"Chil­dren are also in­di­rectly af­fected by smok­ing through the sec­ond-hand and third-hand smoke, they are more toxic in terms of the residue and this can af­fect the brain. Dis­eases like epilepsy, brain tu­mors, pe­di­atric stroke, cere­bral palsy may be caused by it," she said.

Ac­cord­ing to the World Health Or­ga­ni­za­tion (WHO), there are 7 mil­lion deaths due to to­bacco use world­wide an­nu­ally. About 260,000 of these cases are child deaths caused by in­hala­tion of sec­ond­hand smoke.

Deaths due to sec­ond­hand smok­ing

Apart from child deaths due to sec­ond­hand smoke, the in­creas­ing rate of teenagers us­ing to­bacco has in­creased alarm­ingly, es­pe­cially in third world coun­tries, such as the Philippi nes.

The Global Youth To­bacco Sur­vey (GYTS) said there had been 3.1 per­cent in­crease in school chil­dren aged 13 to 15 years old who smoke from 2011 to 2015 na­tion­wide. Most of these chil­dren are boys.

GYTS is a school­based sur­vey which en­ables coun­tries to mon­i­tor to­bacco use among youth and to guide the im­ple­men­ta­tion and eval­u­a­tion of to­bacco pre­ven­tion and con­trol pro­grams.

Ro­jas said it takes a lot of self-con­trol and de­ter­mi­na­tion for smok­ers "to stop this deadly ad­dic­tion".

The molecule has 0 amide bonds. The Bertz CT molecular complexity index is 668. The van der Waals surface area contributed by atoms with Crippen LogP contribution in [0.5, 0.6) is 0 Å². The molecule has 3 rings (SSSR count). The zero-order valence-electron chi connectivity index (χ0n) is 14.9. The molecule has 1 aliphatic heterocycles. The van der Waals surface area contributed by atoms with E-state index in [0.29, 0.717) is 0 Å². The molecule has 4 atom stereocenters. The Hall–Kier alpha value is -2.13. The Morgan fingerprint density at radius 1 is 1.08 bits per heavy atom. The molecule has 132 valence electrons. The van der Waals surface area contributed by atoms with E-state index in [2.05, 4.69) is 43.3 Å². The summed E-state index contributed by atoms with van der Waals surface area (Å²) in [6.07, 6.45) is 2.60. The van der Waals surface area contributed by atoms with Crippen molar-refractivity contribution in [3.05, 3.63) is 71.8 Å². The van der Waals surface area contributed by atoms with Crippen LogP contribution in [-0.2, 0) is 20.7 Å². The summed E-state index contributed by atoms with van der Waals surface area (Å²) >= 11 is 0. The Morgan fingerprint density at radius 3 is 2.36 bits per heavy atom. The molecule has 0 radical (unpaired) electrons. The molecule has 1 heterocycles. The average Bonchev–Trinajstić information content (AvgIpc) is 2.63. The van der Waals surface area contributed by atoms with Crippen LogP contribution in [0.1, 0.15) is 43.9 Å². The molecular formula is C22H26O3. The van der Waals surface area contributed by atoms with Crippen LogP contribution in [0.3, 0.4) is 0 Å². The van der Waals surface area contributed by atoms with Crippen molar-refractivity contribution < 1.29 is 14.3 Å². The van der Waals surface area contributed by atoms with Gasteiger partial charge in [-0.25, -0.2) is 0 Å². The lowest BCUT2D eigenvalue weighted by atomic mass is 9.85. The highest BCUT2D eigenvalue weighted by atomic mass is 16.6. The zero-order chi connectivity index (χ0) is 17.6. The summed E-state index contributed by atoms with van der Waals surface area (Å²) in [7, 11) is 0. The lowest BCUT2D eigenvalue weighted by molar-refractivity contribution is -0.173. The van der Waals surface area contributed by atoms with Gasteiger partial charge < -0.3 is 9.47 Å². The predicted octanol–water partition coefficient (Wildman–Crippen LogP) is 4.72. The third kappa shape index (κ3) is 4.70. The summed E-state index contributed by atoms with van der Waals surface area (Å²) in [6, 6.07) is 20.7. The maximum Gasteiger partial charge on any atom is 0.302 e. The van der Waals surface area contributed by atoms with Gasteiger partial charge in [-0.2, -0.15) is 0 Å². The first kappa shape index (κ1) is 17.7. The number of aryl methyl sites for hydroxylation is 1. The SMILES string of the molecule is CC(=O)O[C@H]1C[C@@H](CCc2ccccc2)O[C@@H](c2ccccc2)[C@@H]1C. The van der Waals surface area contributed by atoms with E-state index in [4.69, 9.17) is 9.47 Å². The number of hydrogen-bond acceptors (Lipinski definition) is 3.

"If not pos­si­ble to abruptly quit smok­ing, there are many ces­sa­tion clin­ics in hos­pi­tals such as Lung Cen­ter, East Av­enue Med­i­cal Cen­ter, Heart Cen­ter and St. Luke's Med­i­cal Cen­ter," he sai d.

Higher to­bacco ex­cise tax Re­fer­ring to the higher ex­cise tax on to­bacco, Gar­cia said one of the ef­fec­tive so­lu­tions to dis­cour­age peo­ple from smok­ing is to weaken their power to pur­chase cig­a­rettes as higher to­bacco tax would mean pricier cig­a­rettes and other to­bacco prod­ucts.

Gar­cia added that higher to­bacco tax could fund pro­grams for the early di­ag­no­sis and pre­ven­tion of can­cers as well as cu­ra­tive and pal­lia­tive care for can­cer pa­tients.

"For ex­am­ple, I can­not give you an ex­act data on can­cer in­ci­dence be­cause we are us­ing an old sys­tem, the fund from higher tax on to­bacco and al­co­hol the will take care of the Na­tional Can­cer Registry, it's very im­por­tant so we can take a lot of re­searches for the ben­e­fit of our can­cer pa­tients," he said.

Mean­while, Ro­jas said higher cig­a­rette prices make cig­a­rettes less af­ford­able and ac­ces­si­ble to the poor and young peo­ple.

"It will also pre­vent would-be smok­ers from light­ing up their first stick," he added.

Thank­ful of his "sec­ond life, Ro­jas has com­mit­ted to shar­ing his health and his life ex­pe­ri­ence to warn peo­ple about the dan­gers of smok­ing and his fam­ily joined him.

To­gether with his fam­ily and NVAP mem­bers, Ro­jas con­tin­ues to en­gage in ral­lies and give speeches and mes­sages through ra­dio and tele­vi­sion shows to ad­vo­cate against smok­ing and to pro­tect chil­dren from its dan­gers. ( PNA)